John the Baptist is an extraordinary figure. He is regarded by Christians as the last of the Old Testament prophets – he didn’t herald the Messiah in an abstract way – ‘one day the Messiah will come’ but was able to say ‘the Messiah is here with us now’. In Luke’s wonderful account he does this even before his birth – when his Mother Elizabeth was visited by her cousin Mary, John leapt for joy in his mother’s womb.
And at Jesus’ baptism, John heralds him as the ‘Lamb of God who takes away the sin of the world’. The story of John’s birth is full of drama – his mother, Elizabeth was beyond childbearing age, his priestly father was struck dumb for doubting the message from the Archangel Gabriel that his wife would bear a child, and there was a bit of a fuss about the child’s name because everyone expected that he would be named Zechariah after his father. Zechariah himself regained his speech only just in time to insist that the child was to be called Johannes – or John, as we know him – meaning God is Gracious.
Part of the plan revealed by Gabriel was that the child was set aside for God’s work, being filled with the Spirit even before his birth: this is most unusual – the Old Testament prophets were all anointed by the Spirit later in life. There is a sense of great things stirring – God moving in the world – a special and important time is being heralded.
John did indeed turn out to be a remarkable figure.John lived out in the wilderness and proclaimed ‘the way of the Lord’ – calling people to repentance in preparation for the arrival of the Messiah. I love the icons of him, with wild hair and rough clothes, always looking rather as if he’s been dragged through a hedge backwards. Famously, he’s often portrayed with two heads – one where it should be and the the other on a plate signifying his sticky end at the hands of Herod.
Interestingly his spat with Herod is the only recorded instance of John having a go at an individual for their sins – pointing the finger, so to speak – Herod had taken his brother’s wife for himself which is still rather a no-no even today. The main pattern of John’s call to repentance takes a different form – he calls people to change their lives because the Messiah is here – Jesus is around. So this repentance is in response to the great acts of God which I’ve already mentioned. Something’s divine afoot, and we need to be ready. This message, John proclaimed with great urgency – it is possible, even likely, that he was a member of an ascetic and messianic community at Qumran, out in the desert in what is now the West Bank, the place where the Dead Sea Scrolls were found in the 1940s.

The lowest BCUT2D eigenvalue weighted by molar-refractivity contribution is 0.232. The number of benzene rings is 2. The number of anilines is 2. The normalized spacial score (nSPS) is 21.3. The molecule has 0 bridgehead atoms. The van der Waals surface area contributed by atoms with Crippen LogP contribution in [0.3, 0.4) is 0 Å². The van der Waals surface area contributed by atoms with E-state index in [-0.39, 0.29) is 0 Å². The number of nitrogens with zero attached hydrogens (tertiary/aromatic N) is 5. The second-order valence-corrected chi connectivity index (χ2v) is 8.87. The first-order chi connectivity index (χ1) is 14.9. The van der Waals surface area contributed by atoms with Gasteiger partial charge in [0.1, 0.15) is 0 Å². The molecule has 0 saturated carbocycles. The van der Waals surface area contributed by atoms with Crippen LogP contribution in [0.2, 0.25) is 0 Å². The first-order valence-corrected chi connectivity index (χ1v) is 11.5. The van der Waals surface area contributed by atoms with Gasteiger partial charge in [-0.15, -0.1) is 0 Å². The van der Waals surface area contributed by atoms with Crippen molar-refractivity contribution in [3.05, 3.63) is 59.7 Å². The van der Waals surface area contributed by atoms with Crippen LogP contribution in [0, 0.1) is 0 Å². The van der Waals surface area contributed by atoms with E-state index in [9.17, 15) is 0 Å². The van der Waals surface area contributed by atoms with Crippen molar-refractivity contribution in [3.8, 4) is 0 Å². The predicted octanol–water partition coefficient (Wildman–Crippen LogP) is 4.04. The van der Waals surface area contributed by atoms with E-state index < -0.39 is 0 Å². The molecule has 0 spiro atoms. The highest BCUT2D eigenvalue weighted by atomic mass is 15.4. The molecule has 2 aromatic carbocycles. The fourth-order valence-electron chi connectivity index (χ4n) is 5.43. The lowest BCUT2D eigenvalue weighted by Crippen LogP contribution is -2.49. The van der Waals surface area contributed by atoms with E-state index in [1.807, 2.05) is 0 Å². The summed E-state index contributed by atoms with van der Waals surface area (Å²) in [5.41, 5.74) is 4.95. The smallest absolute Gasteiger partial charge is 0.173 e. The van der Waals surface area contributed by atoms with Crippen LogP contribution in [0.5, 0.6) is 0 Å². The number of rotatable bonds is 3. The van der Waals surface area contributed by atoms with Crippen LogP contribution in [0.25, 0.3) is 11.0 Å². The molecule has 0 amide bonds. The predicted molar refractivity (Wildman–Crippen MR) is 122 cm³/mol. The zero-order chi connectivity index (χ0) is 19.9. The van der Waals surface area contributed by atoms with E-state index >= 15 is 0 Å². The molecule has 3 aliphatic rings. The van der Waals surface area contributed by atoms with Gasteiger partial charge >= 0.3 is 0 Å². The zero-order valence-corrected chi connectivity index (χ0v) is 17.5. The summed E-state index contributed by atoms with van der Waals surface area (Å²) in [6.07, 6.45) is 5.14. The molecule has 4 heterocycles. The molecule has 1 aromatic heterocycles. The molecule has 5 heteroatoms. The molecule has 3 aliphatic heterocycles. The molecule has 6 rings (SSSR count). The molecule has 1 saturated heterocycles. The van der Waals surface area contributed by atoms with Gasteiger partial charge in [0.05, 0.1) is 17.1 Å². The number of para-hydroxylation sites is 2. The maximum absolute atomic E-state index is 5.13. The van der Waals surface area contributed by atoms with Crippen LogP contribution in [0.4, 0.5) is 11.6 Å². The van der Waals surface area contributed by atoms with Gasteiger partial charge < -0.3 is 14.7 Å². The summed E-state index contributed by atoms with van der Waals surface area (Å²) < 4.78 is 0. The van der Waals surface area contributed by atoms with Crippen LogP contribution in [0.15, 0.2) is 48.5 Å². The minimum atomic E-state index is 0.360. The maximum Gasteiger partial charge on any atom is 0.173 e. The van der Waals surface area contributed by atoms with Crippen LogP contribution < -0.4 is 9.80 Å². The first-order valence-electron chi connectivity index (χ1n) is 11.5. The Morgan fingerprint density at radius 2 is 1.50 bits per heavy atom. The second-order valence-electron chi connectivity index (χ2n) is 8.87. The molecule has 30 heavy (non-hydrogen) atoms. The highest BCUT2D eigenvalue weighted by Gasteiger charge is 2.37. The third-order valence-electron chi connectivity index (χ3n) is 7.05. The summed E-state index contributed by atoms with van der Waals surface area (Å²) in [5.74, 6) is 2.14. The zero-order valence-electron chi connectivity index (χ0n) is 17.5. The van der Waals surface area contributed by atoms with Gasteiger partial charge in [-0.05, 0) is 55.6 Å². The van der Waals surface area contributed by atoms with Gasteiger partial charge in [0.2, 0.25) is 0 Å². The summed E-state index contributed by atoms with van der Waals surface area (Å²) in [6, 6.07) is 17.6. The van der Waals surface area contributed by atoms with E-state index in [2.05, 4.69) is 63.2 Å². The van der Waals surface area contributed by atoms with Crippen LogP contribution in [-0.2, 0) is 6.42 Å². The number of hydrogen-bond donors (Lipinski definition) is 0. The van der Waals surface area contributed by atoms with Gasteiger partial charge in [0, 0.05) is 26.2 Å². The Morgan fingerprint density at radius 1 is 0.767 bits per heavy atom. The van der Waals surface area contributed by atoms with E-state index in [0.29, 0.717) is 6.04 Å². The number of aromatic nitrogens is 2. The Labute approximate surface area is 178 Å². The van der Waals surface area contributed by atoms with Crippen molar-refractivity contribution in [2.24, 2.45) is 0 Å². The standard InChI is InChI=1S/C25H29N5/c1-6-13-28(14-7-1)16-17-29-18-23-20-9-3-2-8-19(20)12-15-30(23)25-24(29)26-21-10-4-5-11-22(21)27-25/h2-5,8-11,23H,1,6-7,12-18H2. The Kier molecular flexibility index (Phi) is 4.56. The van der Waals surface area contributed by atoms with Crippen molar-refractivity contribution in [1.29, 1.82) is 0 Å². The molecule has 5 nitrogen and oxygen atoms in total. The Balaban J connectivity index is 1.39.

John did point the finger, but apart from this isolated instance with Herod, John pointed his finger to Jesus the Messiah, rather than at people for their misdeeds. His call to repentance was in response to God, in response to Jesus the Messiah, the Saviour.
The direction John’s finger was pointing in is an important object lesson for us. Because, you see, we too are called to point towards Jesus. Christians have, all too often, pointed the finger at individuals because of their sins, forgetting that it’s actually God’s job to judge, not ours. We’re good, too, at pointing our fingers at ourselves – our interest in power, influence, status means that we have to draw attention to ourselves – ‘see how good I am – how talented, how remarkable.’
Both these finger pointing exercises are example of how easy it is to point our fingers in the wrong direction. LIke John, our fingers should be pointing to Jesus, the one who came to show us God’s love. So repentance becomes a response to the love we find, and our gifts come to be known as just that – if we are gifted, then God our creator is the giver of the gifts. John shows us that there’s no need to point the finger either at others in judgement, or at ourselves in a desire for power and status. Like John, we are ourselves witnesses to God’s ever dawning love.
I think there is maybe an important ‘yes but’ in all this. And that is that Jesus himself seldom pointed the finger at individuals – remember ‘whoever has no sin can throw the first stone’ – but he did condemn corrupt institutions, particularly religious institutions that had become self serving and exclusive – places where there was plenty of finger pointing going on, you might say.
This is the source of the great Christian tradition of resistance to and criticism of systems of injustice, hatred and violence. It is notable how often the church gets this wrong – we give the impression that we’re much more interested in the sins of individuals than of institutions. We speak much more loudly against personal sins than we do about collective ones. We’re lucky to have Bishop Philip who speaks out about poverty and injustice, but when did you last hear anything from any christian church about the plastics that are killing our oceans, for instance.
And, of course, the church sometimes needs to point the finger at itself. Only on Friday we learned that the 2010 review into historic child abuse effectively covered up the huge majority of cases so that fewer than 2% were brought reported.
So with John, it’s all about his fingers. Which direction will yours point this week?
With thanks to The Rev. Mark Buetow for some of the ideas in this sermon: http://higherthings.org/